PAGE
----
yā tri-kāmopabhogāya cintā manasi vartate /
na ca taṁ guṇam āpnoti bandhanāya ca kalpate // 15.23 //

That anxious thought of enjoying the three desires The three desires can be understood as the desire to get something, the desire to become something, and the desire to be rid of something. 16 which churns in the mind / Does not meet with merit, but produces bondage. // 15.23 //

sattvānām upaghātāya parikleśāya cātmanaḥ /
mohaṁ vrajati kāluṣyaṁ narakāya ca vartate // 15.24 //

Tending to cause offence to living beings and torment for oneself, / Disturbed thinking Kāluṣya (from kaluṣa, turbid) means 1. foulness, dirtiness, turbidness, opacity; 2. disturbance or interruption of harmony. 17 becomes delusion and leads to hell. // 15.24 //

tad vitarkair akuśalair nātmānaṁ hantum arhasi /
suśastraṁ ratna-vikṛtaṁ mṛdd-hato gāṁ khanann iva // 15.25 //

With unhelpful thoughts, therefore, you should not mar your self / – Which is a good sword and bejewelled – as if you were digging the earth and getting spattered with mud. // 15.25 //

an-abhijño yathā jātyaṁ dahed aguru kāṣṭhavat /
a-nyāyena manuṣyatvam upahanyād idaṁ tathā // 15.26 //

Just as an ignoramus might burn as firewood the best aloes, / So, wrong-headedly, would one waste this state of being human. // 15.26 //

tyaktvā ratnaṁ yathā loṣṭaṁ ratna-dvīpāc ca saṁharet /
tyaktvā naiḥśreyasaṁ dharmaṁ cintayed aśubhaṁ tathā // 15.27 //

Again, just as he might leave the jewel and carry away from the jewel-island a clod, / So would one leave the dharma that leads to happiness and think evil. // 15.27 //

himavantaṁ yathā gatvā viṣaṁ bhuñjīta nauṣadham /
manuṣyatvaṁ tathā prāpya pāpaṁ seveta no śubham // 15.28 //

Just as he might go to the Himālayas and eat not herbs but poison, / So would one arrive at being a human being and do not good but harm. // 15.28 //

tad buddhvā pratipakṣeṇa vitarkaṁ kṣeptum arhasi /
sūkṣmeṇa pratikīlena kīlaṁ dārv-antarād iva // 15.29 //

Being awake to this, you must see off thought by antagonistic means, Pratipakṣeṇa, as in verse 4, means “by antagonistic means” or “by means of opposition.” The opposition the Buddha seems to have in mind in the following long section is the challenging of general assumptions by detailed investigation of what really is. 18 / As if using a finely-honed counter-wedge to drive a wedge from a cleft in a log. // 15.29 //

vṛddhy-avṛddhyor atha bhavec cintā jñāti-janaṁ prati /
svabhāvo jīva-lokasya parīkṣyas tan-nivṛttaye // 15.30 //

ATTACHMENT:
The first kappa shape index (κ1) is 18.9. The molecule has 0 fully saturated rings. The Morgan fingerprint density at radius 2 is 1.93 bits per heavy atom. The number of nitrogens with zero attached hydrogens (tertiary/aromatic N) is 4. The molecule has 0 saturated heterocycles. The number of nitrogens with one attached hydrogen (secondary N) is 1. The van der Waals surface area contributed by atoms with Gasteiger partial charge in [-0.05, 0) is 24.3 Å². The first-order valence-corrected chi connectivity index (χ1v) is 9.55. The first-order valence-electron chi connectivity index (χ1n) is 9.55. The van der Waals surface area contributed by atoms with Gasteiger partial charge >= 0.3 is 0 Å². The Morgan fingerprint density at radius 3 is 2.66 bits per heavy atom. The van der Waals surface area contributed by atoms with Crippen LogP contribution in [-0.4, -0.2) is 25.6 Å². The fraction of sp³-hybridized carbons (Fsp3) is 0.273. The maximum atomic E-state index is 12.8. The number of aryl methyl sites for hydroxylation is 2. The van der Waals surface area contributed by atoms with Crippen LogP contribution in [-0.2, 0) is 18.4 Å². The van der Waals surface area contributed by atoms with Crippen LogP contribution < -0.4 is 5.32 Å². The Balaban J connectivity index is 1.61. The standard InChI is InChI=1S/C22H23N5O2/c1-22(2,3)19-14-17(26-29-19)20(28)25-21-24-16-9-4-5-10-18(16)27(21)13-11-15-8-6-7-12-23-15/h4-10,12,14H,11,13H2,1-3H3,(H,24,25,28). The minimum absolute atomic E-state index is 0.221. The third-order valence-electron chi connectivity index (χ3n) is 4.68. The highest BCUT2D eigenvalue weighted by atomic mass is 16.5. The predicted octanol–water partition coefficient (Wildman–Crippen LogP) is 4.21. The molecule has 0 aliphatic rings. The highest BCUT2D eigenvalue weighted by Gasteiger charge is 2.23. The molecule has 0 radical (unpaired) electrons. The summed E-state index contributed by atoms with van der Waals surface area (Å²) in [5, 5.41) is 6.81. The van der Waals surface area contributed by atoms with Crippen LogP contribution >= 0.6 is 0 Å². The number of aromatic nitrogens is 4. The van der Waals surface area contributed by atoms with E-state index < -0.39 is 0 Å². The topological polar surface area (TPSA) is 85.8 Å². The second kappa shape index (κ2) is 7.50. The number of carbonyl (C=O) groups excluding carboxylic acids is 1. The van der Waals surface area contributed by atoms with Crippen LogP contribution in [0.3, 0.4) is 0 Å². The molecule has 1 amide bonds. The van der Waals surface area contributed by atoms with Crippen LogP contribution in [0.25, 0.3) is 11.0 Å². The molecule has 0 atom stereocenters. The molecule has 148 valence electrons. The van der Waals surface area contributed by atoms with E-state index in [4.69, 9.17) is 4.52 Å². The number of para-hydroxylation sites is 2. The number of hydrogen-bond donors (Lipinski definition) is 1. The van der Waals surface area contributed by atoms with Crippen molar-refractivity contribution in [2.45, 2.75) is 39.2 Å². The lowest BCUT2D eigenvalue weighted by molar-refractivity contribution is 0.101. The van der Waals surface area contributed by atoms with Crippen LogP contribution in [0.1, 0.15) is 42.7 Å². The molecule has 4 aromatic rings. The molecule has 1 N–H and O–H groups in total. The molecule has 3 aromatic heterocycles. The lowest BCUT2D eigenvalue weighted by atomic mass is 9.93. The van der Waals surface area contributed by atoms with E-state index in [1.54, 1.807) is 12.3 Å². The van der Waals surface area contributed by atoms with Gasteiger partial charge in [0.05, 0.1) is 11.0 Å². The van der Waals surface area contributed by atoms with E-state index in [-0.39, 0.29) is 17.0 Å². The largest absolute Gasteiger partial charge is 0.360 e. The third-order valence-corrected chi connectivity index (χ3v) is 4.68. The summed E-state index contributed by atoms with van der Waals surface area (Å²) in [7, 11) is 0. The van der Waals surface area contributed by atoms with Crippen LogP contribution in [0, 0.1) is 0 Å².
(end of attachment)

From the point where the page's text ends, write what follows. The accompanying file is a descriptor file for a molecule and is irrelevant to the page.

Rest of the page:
And so, should there be anxiety about whether or not your family is prospering, / Investigate the nature of the world of the living in order to put a stop to it. // 15.30 //

saṁsāre kṛṣyamāṇānāṁ sattvānāṁ svena karmaṇā /
ko janaḥ sva-janaḥ ko vā mohāt sakto jane janaḥ // 15.31 //

Among beings dragged by our own doing through the cycle of saṁsāra / Who are our own people, and who are other people? It is through ignorance that people attach to people. // 15.31 //

atīte ’dhvani saṁvṛttaḥ sva-jano hi janas tava /
aprāpte cādhvani janaḥ sva-janas te bhaviṣyati // 15.32 //

For one who turned on a bygone road into a relative, is a stranger to you; Janas tava, lit. “a person to you,” means in other words (contrasted with sva-jana), just another person, a stranger. 19 / And a stranger, on a road to come, will become your relative. // 15.32 //

vihagānāṁ yathā sāyaṁ tatra tatra samāgamaḥ /
jātau jātau tathāśleṣo janasya sva-janasya ca // 15.33 //

Just as birds in the evening flock together at separate locations, / So is the mingling over many generations of one’s own and other people. // 15.33 //

pratiśrayaṁ bahu-vidhaṁ saṁśrayanti yathādhvagāḥ /
pratiyānti punas tyaktvā tadvaj jñāti-samāgamaḥ // 15.34 //

Just as, under any old roof, travellers shelter together / And then go again their separate ways, so are relatives joined. // 15.34 //

loke prakṛti-bhinne ’smin na kaś-cit kasya-cit priyaḥ /
kārya-kāraṇa-sambaddhaṁ bālukā-muṣṭivaj jagat // 15.35 //

In this originally shattered world nobody is the beloved of anybody. / Held together by cause and effect, humankind is like sand in a clenched fist. // 15.35 //

bibharti hi sutaṁ mātā dhārayiṣyati mām iti /
mātaraṁ bhajate putro garbheṇādhatta mām iti // 15.36 //

For mother cherishes son thinking “He will keep me,” / And son honours mother thinking “She bore me in her womb.” // 15.36 //

anukūlaṁ pravartante jñātiṣu jñātayo yadā /
tadā snehaṁ prakurvanti riputvaṁ tu viparyayāt // 15.37 //

As long as relatives act agreeably towards each other, / They engender affection; but otherwise it is enmity. // 15.37 //

ahito dṛśyate jñātir ajñātir dṛśyate hitaḥ /
snehaṁ kāryāntarāl lokaś chinatti ca karoti ca // 15.38 //

A close relation is demonstrably unfriendly; a stranger proves to be a friend. / By the different things they do, folk break and make affection. // 15.38 //

svayam eva yathālikhya rajyec citra-karaḥ striyam /